Friday, June 10, 2016

The End of Camelot

Luke's American Adventures: The End of Camelot John Fitzgerald Kennedy

Few events in the postwar era of America have cast such a long shadow over our national life as the assassination of President John F. Kennedy. The murder of a handsome and vigorous president shocked the nation to its core. In their grief, Americans were inclined to take to heart the legends that emerged during the immediate aftermath. Though the assassin was a communist and an admirer of Fidel Castro, many insisted that President Kennedy was a martyr to the cause of civil rights and deserved a place of honor next to Abraham Lincoln as a champion of racial justice. Others held him up as a great statesman who labored for international peace. But by far the most potent element of Kennedy’s legacy was the idea of Camelot.

The legend of Camelot was well-known to the era. “Camelot” was Lerner and Loewe's musical adaptation of T.H. White's popular novel, "The Once and Future King." While the plot of the musical is rather dark, focusing on the forces set out to destroy the kingdom, the musical begins with Arthur extolling the perfection of the kingdom, and how something as arbitrary as the weather is controlled for the inhabitants’ convenience.

It was also one of President Kennedy’s favorite musicals. Just after her husband was buried, Jacqueline Kennedy agreed to a magazine interview. Sitting down with Theodore White from Life Magazine, Mrs. Kennedy reflected on her husband. The television once was a blessing; Kennedy’s youthful and poised appearances during debates with Richard Nixon played a significant role in his election. Now, just a few years later, it would broadcast news of his death and his funeral. Only the most hard-hearted person could be left unaffected by their son’s salute of his father’s coffin. By today’s jaded standards, we’d call her interview “damage control,” and in a way it was. However, what she wanted was for her husband to be remembered as passionate and an idealist. Smartly, Mrs. Kennedy shared JFK’s affection for the musical, particularly the closing lines of the title song. Arthur shares them with Tom, the new knight who has come to take up the mantle for a new generation:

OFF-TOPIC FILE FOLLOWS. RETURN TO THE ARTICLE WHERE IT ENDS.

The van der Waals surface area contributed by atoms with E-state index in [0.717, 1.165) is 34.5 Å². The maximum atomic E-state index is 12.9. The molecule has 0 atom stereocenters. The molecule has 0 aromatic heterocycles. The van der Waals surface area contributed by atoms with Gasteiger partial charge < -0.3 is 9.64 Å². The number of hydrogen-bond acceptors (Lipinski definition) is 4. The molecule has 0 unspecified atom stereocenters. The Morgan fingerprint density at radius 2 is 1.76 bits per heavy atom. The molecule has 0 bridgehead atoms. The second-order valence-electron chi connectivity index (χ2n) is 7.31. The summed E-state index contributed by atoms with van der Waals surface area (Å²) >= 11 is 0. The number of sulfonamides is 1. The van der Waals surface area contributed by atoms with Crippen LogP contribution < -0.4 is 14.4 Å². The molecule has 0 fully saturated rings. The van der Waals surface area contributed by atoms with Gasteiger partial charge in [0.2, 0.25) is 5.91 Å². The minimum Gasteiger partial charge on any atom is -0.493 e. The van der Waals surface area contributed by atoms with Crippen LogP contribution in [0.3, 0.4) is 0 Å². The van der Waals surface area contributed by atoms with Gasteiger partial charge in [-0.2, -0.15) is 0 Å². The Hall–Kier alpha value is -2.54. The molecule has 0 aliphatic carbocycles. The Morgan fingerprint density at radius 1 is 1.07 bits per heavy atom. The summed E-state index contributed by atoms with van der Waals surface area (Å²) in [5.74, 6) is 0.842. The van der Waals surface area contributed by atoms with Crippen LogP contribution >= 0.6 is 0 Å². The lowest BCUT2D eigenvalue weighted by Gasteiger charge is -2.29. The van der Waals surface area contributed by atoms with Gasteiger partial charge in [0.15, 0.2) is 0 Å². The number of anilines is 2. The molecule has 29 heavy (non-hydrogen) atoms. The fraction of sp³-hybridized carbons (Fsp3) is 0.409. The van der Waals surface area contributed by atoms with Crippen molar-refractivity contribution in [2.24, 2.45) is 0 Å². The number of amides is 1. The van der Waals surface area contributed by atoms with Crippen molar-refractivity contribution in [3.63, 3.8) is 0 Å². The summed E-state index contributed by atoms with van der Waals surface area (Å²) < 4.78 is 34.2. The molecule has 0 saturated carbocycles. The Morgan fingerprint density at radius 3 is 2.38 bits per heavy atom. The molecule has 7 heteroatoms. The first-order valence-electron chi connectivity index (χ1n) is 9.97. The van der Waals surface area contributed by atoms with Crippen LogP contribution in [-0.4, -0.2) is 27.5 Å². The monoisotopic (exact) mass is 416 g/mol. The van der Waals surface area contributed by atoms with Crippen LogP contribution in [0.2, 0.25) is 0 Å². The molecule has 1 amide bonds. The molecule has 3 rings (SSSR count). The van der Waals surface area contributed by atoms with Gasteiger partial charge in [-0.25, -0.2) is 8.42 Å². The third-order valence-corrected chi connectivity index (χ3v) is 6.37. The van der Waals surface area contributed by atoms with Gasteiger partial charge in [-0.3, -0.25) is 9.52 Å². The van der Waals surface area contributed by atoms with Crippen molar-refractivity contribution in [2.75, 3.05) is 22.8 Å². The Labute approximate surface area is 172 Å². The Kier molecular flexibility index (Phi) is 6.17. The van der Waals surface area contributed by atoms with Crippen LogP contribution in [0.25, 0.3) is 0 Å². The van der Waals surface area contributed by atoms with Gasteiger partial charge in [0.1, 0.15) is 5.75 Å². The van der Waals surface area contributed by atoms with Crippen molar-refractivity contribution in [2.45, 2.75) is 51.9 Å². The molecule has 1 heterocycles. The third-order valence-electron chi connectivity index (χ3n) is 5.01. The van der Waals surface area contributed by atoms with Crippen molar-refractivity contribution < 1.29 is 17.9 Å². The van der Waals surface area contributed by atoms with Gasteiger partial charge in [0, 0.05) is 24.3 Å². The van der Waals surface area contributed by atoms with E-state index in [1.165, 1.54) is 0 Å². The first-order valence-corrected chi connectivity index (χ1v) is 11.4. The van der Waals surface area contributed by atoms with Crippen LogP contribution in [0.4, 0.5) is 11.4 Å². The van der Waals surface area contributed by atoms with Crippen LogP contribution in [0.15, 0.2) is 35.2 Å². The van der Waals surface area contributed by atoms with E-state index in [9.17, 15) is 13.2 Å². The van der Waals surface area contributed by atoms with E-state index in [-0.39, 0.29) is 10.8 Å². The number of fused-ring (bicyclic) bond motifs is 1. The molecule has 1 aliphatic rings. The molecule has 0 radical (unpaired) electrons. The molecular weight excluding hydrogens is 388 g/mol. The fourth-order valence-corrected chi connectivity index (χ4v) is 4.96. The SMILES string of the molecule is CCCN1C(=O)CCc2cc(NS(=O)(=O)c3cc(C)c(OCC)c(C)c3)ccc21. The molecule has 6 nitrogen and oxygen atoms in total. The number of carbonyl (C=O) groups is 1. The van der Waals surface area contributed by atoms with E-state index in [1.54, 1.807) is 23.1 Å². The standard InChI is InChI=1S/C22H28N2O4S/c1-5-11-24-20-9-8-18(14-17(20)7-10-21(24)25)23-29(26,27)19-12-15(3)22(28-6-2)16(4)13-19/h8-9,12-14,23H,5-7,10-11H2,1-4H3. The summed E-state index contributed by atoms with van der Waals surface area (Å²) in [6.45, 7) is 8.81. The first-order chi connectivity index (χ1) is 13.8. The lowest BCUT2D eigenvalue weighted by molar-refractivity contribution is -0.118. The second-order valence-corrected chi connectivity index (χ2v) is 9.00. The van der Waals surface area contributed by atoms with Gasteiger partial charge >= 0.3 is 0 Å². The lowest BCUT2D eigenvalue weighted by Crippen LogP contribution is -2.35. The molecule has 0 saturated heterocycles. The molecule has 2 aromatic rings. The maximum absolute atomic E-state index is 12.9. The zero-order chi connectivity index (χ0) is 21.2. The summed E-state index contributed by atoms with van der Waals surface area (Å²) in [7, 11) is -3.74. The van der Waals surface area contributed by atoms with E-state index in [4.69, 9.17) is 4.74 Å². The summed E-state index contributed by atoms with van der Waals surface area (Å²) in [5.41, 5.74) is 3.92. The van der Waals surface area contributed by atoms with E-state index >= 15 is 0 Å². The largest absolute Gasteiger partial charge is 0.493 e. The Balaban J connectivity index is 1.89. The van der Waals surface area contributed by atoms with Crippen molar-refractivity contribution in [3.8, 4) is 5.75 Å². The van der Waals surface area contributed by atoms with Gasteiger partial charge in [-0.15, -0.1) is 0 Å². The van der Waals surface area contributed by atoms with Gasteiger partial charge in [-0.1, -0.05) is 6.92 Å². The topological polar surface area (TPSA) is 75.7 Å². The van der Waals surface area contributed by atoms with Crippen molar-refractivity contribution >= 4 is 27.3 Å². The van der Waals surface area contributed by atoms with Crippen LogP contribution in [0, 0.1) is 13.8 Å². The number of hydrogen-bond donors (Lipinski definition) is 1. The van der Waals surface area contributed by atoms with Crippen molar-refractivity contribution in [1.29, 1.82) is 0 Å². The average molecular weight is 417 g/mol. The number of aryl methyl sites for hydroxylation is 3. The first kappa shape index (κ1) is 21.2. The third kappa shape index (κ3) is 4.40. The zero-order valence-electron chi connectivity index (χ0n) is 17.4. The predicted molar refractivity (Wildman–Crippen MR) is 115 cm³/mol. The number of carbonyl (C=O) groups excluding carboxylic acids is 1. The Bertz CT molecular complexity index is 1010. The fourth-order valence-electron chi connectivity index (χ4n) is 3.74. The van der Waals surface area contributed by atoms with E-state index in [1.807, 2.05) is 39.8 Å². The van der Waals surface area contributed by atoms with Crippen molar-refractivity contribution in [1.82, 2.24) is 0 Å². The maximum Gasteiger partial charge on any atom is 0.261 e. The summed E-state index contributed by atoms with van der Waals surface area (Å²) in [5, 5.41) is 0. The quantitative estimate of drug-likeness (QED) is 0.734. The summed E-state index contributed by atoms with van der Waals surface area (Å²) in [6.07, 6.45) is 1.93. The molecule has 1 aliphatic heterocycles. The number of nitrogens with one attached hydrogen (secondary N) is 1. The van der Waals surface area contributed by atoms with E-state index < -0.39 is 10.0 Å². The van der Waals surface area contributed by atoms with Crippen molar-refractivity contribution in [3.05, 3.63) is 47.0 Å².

She added, “There'll be great presidents again ... but there will never be another Camelot." One could forgive a grieving wife for believing her husband to be a singular man, but does the political idea hold up to the passage of time?

In current public opinion polls, Kennedy consistently ranks among Thomas Jefferson and Abraham Lincoln as one of the most popular American presidents, agreeing that he was young and full of progressive ideas. Historian Arthur Schlesinger Jr. wrote it was "as if Lincoln had been killed six months after Gettysburg or Franklin Roosevelt at the end of 1935.” The 1964 Civil Rights Act was a posthumous accomplishment, and many wonder what a second term would have accomplished. Conversely, critics have derided Kennedy's womanizing and laissez-faire attitude, arguing he was more style than substance. Perhaps, with what we’ve learned over time, Camelot is not an exact explanation of the early 1960s in America, but an appropriate metaphor: a time seemingly perfect yet filled with underlying tribulations, and an unanticipated end that still holds out hope for the future. 

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